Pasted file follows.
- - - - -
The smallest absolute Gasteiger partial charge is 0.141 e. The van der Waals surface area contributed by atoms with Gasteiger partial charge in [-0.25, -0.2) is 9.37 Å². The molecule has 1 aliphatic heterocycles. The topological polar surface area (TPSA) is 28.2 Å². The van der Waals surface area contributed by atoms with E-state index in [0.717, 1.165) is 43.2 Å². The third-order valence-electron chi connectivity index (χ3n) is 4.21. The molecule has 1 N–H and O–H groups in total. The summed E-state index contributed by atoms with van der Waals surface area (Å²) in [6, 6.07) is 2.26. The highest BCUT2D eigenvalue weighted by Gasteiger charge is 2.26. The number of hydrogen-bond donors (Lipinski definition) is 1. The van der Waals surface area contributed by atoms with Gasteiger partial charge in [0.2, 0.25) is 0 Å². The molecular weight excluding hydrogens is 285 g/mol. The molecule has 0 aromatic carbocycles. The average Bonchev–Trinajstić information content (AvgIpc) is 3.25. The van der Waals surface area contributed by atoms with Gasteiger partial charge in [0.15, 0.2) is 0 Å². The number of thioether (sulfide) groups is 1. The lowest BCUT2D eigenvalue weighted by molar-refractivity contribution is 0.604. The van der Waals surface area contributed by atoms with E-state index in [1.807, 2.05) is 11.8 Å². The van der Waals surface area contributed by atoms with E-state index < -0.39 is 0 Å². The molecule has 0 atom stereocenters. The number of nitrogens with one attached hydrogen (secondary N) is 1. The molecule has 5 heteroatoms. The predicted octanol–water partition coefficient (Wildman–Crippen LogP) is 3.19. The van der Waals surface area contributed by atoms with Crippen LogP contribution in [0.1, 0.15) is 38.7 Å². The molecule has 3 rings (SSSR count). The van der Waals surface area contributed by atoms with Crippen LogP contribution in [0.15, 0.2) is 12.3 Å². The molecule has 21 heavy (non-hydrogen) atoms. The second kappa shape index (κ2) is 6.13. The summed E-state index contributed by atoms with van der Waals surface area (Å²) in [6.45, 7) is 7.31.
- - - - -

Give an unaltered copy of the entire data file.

The smallest absolute Gasteiger partial charge is 0.141 e. The van der Waals surface area contributed by atoms with Gasteiger partial charge in [-0.25, -0.2) is 9.37 Å². The molecule has 1 aliphatic heterocycles. The topological polar surface area (TPSA) is 28.2 Å². The van der Waals surface area contributed by atoms with E-state index in [0.717, 1.165) is 43.2 Å². The third-order valence-electron chi connectivity index (χ3n) is 4.21. The molecule has 1 N–H and O–H groups in total. The summed E-state index contributed by atoms with van der Waals surface area (Å²) in [6, 6.07) is 2.26. The highest BCUT2D eigenvalue weighted by Gasteiger charge is 2.26. The number of hydrogen-bond donors (Lipinski definition) is 1. The van der Waals surface area contributed by atoms with Gasteiger partial charge in [0.2, 0.25) is 0 Å². The molecular weight excluding hydrogens is 285 g/mol. The molecule has 0 aromatic carbocycles. The average Bonchev–Trinajstić information content (AvgIpc) is 3.25. The van der Waals surface area contributed by atoms with Gasteiger partial charge in [0.15, 0.2) is 0 Å². The number of thioether (sulfide) groups is 1. The lowest BCUT2D eigenvalue weighted by molar-refractivity contribution is 0.604. The van der Waals surface area contributed by atoms with E-state index in [1.807, 2.05) is 11.8 Å². The van der Waals surface area contributed by atoms with E-state index < -0.39 is 0 Å². The molecule has 0 atom stereocenters. The number of nitrogens with one attached hydrogen (secondary N) is 1. The molecule has 5 heteroatoms. The predicted octanol–water partition coefficient (Wildman–Crippen LogP) is 3.19. The van der Waals surface area contributed by atoms with Crippen LogP contribution in [0.1, 0.15) is 38.7 Å². The molecule has 3 rings (SSSR count). The van der Waals surface area contributed by atoms with Crippen LogP contribution in [0.15, 0.2) is 12.3 Å². The molecule has 21 heavy (non-hydrogen) atoms. The second kappa shape index (κ2) is 6.13. The summed E-state index contributed by atoms with van der Waals surface area (Å²) in [6.45, 7) is 7.31.